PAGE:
IBM takes Food Trust blockchain network global as Carrefour jumps on board
IBM’s food supply chain network, IBM Food Trust, is now ‘generally available’ for use by retailers, suppliers, growers and food industry providers with data from across the food ecosystem.
The network, which IBM says enables greater traceability, transparency and efficiency, has been testing for the last 18 months, during which its claims millions of individual food products have been tracked by retailers and suppliers.
In addition to the global availability of the system, retail giant Carrefour has announced it will use Food Trust blockchain network to highlight consumers’ confidence in a number of Carrefour-branded products. As a commitment of the retailer’s Act for Food program, the solution is expected to expand to all Carrefour brands worldwide by 2022.
“Being a founding member of the IBM Food Trust platform is a great opportunity for Carrefour to accelerate and widen the integration of blockchain technology to our products in order to provide our clients with safe and undoubted traceability,” said Laurent Vallée, general secretary of Carrefour. “This is a decisive step in the roll-out of Act for Food, our global program of concrete initiatives in favor of the food transition.”
Here’s how it works: Using blockchain for trusted transactions, food can be quickly traced back to its source in as little as a few seconds instead of days or weeks. Unlike traditional databases, the attributes of blockchain and the ability to permission data, enables network members to gain a new level of trusted information. Transactions are endorsed by multiple parties, leading to an immutable single version of the truth.
“The currency of trust today is transparency and achieving it in the area of food safety happens when responsibility is shared,” Bridget van Kralingen, senior vice president, IBM Global Industries, Clients, Platforms and Blockchain. “That collaborative approach is how the members of IBM Food Trust have shown blockchain can strengthen transparency and drive meaningful enhancements to food traceability. Ultimately that provides business benefits for participants and a better and safer product for consumers.”
In addition to Carrefour, organisations joining IBM Food Trust include:
- Leading cooperative Topco Associates, LLC, representing 49 members, reaching over 15,000 stores and 65 million weekly customers;
- Retailer-owned cooperative Wakefern, representing 50 member companies and 349 stores;
- Suppliers including BeefChain, Dennick Fruit Source, Scoular and Smithfield.
“Blockchain holds the potential to help us be more transparent and transform how the food industry works by speeding up investigations into contaminated food, authenticating the origin of food, and providing insights about the conditions and pathway the food traveled to identify opportunities to maximize shelf life and reduce losses due to spoilage,” said Ed Treacy, Vice President of Supply Chain Efficiencies at the Produce Marketing Association.
These newest participants join a movement that is accelerating among retailers and suppliers. For example, Walmart, an early proponent of blockchain technology, recently announced that it will begin requiring its leafy green suppliers to capture digital, end-to-end traceability event information using IBM Food Trust.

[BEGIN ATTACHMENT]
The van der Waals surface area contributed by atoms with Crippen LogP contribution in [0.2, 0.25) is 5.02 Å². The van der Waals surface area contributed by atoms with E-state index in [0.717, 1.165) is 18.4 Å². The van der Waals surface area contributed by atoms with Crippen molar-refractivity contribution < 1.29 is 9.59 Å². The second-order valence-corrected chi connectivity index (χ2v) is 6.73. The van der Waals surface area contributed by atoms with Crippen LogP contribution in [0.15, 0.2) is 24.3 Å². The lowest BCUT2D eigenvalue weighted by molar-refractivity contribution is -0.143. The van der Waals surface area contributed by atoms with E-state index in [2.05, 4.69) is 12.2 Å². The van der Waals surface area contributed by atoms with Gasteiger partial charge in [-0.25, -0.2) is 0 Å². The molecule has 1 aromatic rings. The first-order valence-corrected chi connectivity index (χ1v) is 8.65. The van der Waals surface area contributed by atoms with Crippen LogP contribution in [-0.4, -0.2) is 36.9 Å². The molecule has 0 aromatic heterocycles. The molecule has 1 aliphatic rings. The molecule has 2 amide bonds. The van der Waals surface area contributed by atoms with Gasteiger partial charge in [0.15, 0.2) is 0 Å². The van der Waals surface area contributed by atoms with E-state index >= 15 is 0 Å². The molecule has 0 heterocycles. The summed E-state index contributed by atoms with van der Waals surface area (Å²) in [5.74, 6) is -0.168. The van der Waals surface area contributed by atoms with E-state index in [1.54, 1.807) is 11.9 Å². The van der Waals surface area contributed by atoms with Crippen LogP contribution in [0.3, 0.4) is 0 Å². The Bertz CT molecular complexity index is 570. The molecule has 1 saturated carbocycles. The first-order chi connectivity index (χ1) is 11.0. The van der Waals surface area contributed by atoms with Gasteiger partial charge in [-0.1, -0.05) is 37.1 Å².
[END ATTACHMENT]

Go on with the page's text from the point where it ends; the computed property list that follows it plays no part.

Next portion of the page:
Beyond the goal of making food safer, the IBM Food Trust network and accompanying solutions have expanded to focus on optimising the food supply chain. This includes generating insights on product freshness, reducing waste and making the supply chain more collaborative and transparent.
IBM is working with services and technology providers to contribute important supply chain, provenance, testing and sensor data to the blockchain ecosystem. Through a library of IBM Food Trust APIs, hardware, software and technology companies can write transaction data directly onto the blockchain network to provide valuable insights
“The power of IBM Food Trust is in bringing together not only retailers and suppliers but also the rest of the ecosystem touching our food supply,” said Natalie Dyenson, vice president, Food Safety & Quality, Dole. “For example, Dole is working with Centricity, a grower-owned partner, to connect audit data to the blockchain by leveraging the Trellis framework as a standard for the produce industry, using existing formats and processes. By simplifying on-farm and front-office reporting and putting data on the blockchain, IBM Food Trust has helped Dole unlock the value of compliance data across our suppliers and partners in a cost-effective way.”
Food Trust runs on the IBM Cloud and features enterprise-class security, reliability and scalability. The foundation of the technology relies on Hyperledger Fabric, an open source blockchain framework hosted by the Linux Foundation. In addition, the network includes compatibility with the GS1 standard used by much of the food industry to ensure interoperability for traceability systems.
Participants can select from three IBM Food Trust software-as-a-service modules with pricing that is scaled for small, medium and global enterprises, beginning at $100 per month. Suppliers can contribute data to the network at no cost.
IBM Food Trust is available as a subscription service for members of the food ecosystem to join.